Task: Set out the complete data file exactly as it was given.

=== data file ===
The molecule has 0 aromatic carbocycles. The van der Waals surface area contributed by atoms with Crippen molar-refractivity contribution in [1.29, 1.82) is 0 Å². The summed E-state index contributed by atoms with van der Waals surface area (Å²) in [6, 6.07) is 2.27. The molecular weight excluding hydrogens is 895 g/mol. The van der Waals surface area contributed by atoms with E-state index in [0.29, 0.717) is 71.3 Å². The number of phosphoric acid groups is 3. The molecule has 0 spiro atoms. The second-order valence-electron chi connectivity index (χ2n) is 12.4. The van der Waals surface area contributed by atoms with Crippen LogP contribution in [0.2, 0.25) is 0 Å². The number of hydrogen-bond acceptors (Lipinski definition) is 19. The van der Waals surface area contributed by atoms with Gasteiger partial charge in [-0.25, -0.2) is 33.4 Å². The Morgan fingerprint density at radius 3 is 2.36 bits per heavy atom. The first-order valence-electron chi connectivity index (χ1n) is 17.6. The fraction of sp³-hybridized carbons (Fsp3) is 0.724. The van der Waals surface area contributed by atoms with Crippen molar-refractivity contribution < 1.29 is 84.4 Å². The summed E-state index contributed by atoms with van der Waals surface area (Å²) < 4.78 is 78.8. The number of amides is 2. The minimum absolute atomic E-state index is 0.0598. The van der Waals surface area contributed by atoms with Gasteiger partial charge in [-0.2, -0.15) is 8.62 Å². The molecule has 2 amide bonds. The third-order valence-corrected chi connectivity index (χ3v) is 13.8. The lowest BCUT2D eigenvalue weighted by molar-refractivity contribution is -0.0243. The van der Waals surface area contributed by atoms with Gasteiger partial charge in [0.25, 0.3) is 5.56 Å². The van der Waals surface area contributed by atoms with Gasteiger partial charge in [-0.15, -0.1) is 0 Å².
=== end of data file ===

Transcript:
The molecule has 0 aromatic carbocycles. The van der Waals surface area contributed by atoms with Crippen molar-refractivity contribution in [1.29, 1.82) is 0 Å². The summed E-state index contributed by atoms with van der Waals surface area (Å²) in [6, 6.07) is 2.27. The molecular weight excluding hydrogens is 895 g/mol. The van der Waals surface area contributed by atoms with E-state index in [0.29, 0.717) is 71.3 Å². The number of phosphoric acid groups is 3. The molecule has 0 spiro atoms. The second-order valence-electron chi connectivity index (χ2n) is 12.4. The van der Waals surface area contributed by atoms with Crippen LogP contribution in [0.2, 0.25) is 0 Å². The number of hydrogen-bond acceptors (Lipinski definition) is 19. The van der Waals surface area contributed by atoms with Gasteiger partial charge in [-0.25, -0.2) is 33.4 Å². The Morgan fingerprint density at radius 3 is 2.36 bits per heavy atom. The first-order valence-electron chi connectivity index (χ1n) is 17.6. The fraction of sp³-hybridized carbons (Fsp3) is 0.724. The van der Waals surface area contributed by atoms with Crippen molar-refractivity contribution < 1.29 is 84.4 Å². The summed E-state index contributed by atoms with van der Waals surface area (Å²) < 4.78 is 78.8. The number of amides is 2. The minimum absolute atomic E-state index is 0.0598. The van der Waals surface area contributed by atoms with Gasteiger partial charge in [-0.2, -0.15) is 8.62 Å². The molecule has 2 amide bonds. The third-order valence-corrected chi connectivity index (χ3v) is 13.8. The lowest BCUT2D eigenvalue weighted by molar-refractivity contribution is -0.0243. The van der Waals surface area contributed by atoms with Gasteiger partial charge in [0.25, 0.3) is 5.56 Å². The van der Waals surface area contributed by atoms with Gasteiger partial charge in [-0.15, -0.1) is 0 Å².